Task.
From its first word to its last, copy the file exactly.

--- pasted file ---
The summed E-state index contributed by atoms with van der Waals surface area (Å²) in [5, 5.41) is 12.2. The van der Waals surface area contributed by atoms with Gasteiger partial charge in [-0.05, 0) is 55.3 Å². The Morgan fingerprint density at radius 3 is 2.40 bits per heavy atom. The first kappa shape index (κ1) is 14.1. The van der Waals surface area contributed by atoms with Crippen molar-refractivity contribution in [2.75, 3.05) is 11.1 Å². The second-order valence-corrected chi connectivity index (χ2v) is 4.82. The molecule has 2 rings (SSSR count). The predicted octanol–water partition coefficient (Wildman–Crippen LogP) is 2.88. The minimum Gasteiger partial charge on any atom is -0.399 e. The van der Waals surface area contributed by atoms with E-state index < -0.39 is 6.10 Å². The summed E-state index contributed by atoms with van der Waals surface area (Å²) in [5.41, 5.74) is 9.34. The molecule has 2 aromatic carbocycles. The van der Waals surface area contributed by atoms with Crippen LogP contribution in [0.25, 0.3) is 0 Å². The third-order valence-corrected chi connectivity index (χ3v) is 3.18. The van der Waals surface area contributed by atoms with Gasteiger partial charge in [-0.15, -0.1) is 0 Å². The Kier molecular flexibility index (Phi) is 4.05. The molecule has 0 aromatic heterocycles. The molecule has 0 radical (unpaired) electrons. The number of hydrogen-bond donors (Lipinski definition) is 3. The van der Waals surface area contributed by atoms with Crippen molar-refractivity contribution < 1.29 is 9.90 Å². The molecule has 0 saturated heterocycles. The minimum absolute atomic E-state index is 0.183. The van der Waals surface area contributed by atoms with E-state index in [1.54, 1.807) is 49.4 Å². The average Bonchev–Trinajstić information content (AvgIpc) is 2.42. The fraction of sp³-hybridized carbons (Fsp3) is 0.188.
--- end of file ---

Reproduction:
The summed E-state index contributed by atoms with van der Waals surface area (Å²) in [5, 5.41) is 12.2. The van der Waals surface area contributed by atoms with Gasteiger partial charge in [-0.05, 0) is 55.3 Å². The Morgan fingerprint density at radius 3 is 2.40 bits per heavy atom. The first kappa shape index (κ1) is 14.1. The van der Waals surface area contributed by atoms with Crippen molar-refractivity contribution in [2.75, 3.05) is 11.1 Å². The second-order valence-corrected chi connectivity index (χ2v) is 4.82. The molecule has 2 rings (SSSR count). The predicted octanol–water partition coefficient (Wildman–Crippen LogP) is 2.88. The minimum Gasteiger partial charge on any atom is -0.399 e. The van der Waals surface area contributed by atoms with E-state index < -0.39 is 6.10 Å². The summed E-state index contributed by atoms with van der Waals surface area (Å²) in [5.41, 5.74) is 9.34. The molecule has 2 aromatic carbocycles. The van der Waals surface area contributed by atoms with Crippen LogP contribution in [0.25, 0.3) is 0 Å². The third-order valence-corrected chi connectivity index (χ3v) is 3.18. The van der Waals surface area contributed by atoms with Gasteiger partial charge in [-0.15, -0.1) is 0 Å². The Kier molecular flexibility index (Phi) is 4.05. The molecule has 0 aromatic heterocycles. The molecule has 0 radical (unpaired) electrons. The number of hydrogen-bond donors (Lipinski definition) is 3. The van der Waals surface area contributed by atoms with Crippen molar-refractivity contribution < 1.29 is 9.90 Å². The molecule has 0 saturated heterocycles. The minimum absolute atomic E-state index is 0.183. The van der Waals surface area contributed by atoms with E-state index in [1.54, 1.807) is 49.4 Å². The average Bonchev–Trinajstić information content (AvgIpc) is 2.42. The fraction of sp³-hybridized carbons (Fsp3) is 0.188.